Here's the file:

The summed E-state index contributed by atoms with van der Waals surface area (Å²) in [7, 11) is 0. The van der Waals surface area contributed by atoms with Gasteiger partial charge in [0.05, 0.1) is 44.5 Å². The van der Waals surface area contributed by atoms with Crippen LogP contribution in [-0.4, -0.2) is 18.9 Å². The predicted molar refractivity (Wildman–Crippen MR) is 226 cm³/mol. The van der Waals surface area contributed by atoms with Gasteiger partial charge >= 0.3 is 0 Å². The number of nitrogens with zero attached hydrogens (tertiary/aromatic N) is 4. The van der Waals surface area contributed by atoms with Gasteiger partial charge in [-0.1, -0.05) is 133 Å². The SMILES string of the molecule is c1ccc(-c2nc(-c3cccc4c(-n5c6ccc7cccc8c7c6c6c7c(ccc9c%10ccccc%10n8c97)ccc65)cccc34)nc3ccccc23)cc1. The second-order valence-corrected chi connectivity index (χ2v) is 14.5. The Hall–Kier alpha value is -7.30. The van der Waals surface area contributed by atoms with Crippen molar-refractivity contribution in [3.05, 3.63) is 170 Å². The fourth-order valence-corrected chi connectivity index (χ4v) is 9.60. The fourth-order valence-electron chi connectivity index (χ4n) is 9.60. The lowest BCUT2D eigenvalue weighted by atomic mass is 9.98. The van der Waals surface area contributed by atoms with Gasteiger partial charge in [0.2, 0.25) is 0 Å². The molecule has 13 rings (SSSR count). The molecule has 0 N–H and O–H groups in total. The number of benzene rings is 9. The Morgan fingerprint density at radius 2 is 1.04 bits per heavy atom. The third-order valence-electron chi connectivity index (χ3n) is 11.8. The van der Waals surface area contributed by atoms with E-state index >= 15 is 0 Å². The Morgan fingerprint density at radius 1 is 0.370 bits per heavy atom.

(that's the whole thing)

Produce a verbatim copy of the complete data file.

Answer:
The summed E-state index contributed by atoms with van der Waals surface area (Å²) in [7, 11) is 0. The van der Waals surface area contributed by atoms with Gasteiger partial charge in [0.05, 0.1) is 44.5 Å². The van der Waals surface area contributed by atoms with Crippen LogP contribution in [-0.4, -0.2) is 18.9 Å². The predicted molar refractivity (Wildman–Crippen MR) is 226 cm³/mol. The van der Waals surface area contributed by atoms with Gasteiger partial charge >= 0.3 is 0 Å². The number of nitrogens with zero attached hydrogens (tertiary/aromatic N) is 4. The van der Waals surface area contributed by atoms with Gasteiger partial charge in [-0.1, -0.05) is 133 Å². The SMILES string of the molecule is c1ccc(-c2nc(-c3cccc4c(-n5c6ccc7cccc8c7c6c6c7c(ccc9c%10ccccc%10n8c97)ccc65)cccc34)nc3ccccc23)cc1. The second-order valence-corrected chi connectivity index (χ2v) is 14.5. The Hall–Kier alpha value is -7.30. The van der Waals surface area contributed by atoms with Crippen molar-refractivity contribution in [3.05, 3.63) is 170 Å². The fourth-order valence-corrected chi connectivity index (χ4v) is 9.60. The fourth-order valence-electron chi connectivity index (χ4n) is 9.60. The lowest BCUT2D eigenvalue weighted by atomic mass is 9.98. The van der Waals surface area contributed by atoms with Gasteiger partial charge in [0.2, 0.25) is 0 Å². The molecule has 13 rings (SSSR count). The molecule has 0 N–H and O–H groups in total. The number of benzene rings is 9. The Morgan fingerprint density at radius 2 is 1.04 bits per heavy atom. The third-order valence-electron chi connectivity index (χ3n) is 11.8. The van der Waals surface area contributed by atoms with E-state index >= 15 is 0 Å². The Morgan fingerprint density at radius 1 is 0.370 bits per heavy atom.